Wednesday, January 08, 2014

Garden Studio- January Studio Tour 2014

Components at the ready for upcoming work along with Wubber pliers, kiln and storage area.
Some oxidized components, some freshly cut, hammered, wrapped, stamped or in the planning stages with a pattern drawn in using a Sharpie.
No DVD playing today since it is really, really chilly in the studio and would be difficult manipulating small wire.  Shelves of books, packaging ribbon, chains, thick leather cord, dvds, colored Sharpies, wire, boxed hang tags and trail stop display sample on this bench.
Long view of the left workbench, under greenhouse window with fibula safety style pins being prepped, bracelets being deburred, solid brass bracelet mandrel and tumbler at the ready.  Top right dapping set, jumpring cutter set, disc cutter, Lortone tumbler, knife sharpening stone, jumpring coil maker attached to window frame, letter/symbol stamps on glass shelves, aluminum vintage camping storage set for beads and project I am working on or traveling with, solid brass mandrel, etc.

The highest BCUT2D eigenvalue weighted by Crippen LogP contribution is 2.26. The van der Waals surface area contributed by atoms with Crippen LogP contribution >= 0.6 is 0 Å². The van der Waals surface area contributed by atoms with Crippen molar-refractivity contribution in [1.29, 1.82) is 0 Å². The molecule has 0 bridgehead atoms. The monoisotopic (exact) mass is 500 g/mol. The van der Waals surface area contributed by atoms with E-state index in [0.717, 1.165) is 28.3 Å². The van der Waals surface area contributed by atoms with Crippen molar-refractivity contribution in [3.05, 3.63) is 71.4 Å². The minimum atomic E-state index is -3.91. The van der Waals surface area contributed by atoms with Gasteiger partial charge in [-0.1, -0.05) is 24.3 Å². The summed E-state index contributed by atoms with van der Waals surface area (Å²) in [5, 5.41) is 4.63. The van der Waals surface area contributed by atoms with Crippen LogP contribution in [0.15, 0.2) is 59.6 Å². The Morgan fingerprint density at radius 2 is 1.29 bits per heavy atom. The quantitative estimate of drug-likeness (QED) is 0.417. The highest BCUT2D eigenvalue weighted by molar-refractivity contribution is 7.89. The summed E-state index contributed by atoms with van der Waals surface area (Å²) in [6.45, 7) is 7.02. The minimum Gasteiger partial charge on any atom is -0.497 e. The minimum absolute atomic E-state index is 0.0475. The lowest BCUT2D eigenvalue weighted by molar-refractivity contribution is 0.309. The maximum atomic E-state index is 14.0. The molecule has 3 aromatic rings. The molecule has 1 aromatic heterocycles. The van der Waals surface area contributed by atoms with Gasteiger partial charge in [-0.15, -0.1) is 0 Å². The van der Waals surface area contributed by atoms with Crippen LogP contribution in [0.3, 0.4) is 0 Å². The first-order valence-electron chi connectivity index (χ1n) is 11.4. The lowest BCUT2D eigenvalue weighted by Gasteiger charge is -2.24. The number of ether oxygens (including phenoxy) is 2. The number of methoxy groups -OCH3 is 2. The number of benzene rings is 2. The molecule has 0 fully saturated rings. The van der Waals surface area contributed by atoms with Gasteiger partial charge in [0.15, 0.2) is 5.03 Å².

Top view of said above bench giving a size reference for the little Wolf Belt Sander attached to Flexshaft and bench.  If you look closely next to the tumbler you will spy a super house sale find I made over the Summer which is a knife sharpening stone.  It is just like the one my Father owns that I always would someday like to own, now I do.  I have had in my collection of stuff a sweet little brass brush, you see on top and a small brass oil can, on the left, that makes a perfect 3 piece set for knife/tool sharpening.
Sweet little Wolf Belt Sander to be attached to Flexshaft style motors here on the same bench, attached to the piece of oak my dh screwed into the underside.  So far I have created fibula pin points, deburred blanks and cleaned up some old knives with this beautifully made little piece of workbench tool I had to have for my bench arsenal.
Wubber pliers, pendant typeset, maker's mark and PA Wilds branding stamps, steel anvil, cooper hammer and cross pein hammer are in the shot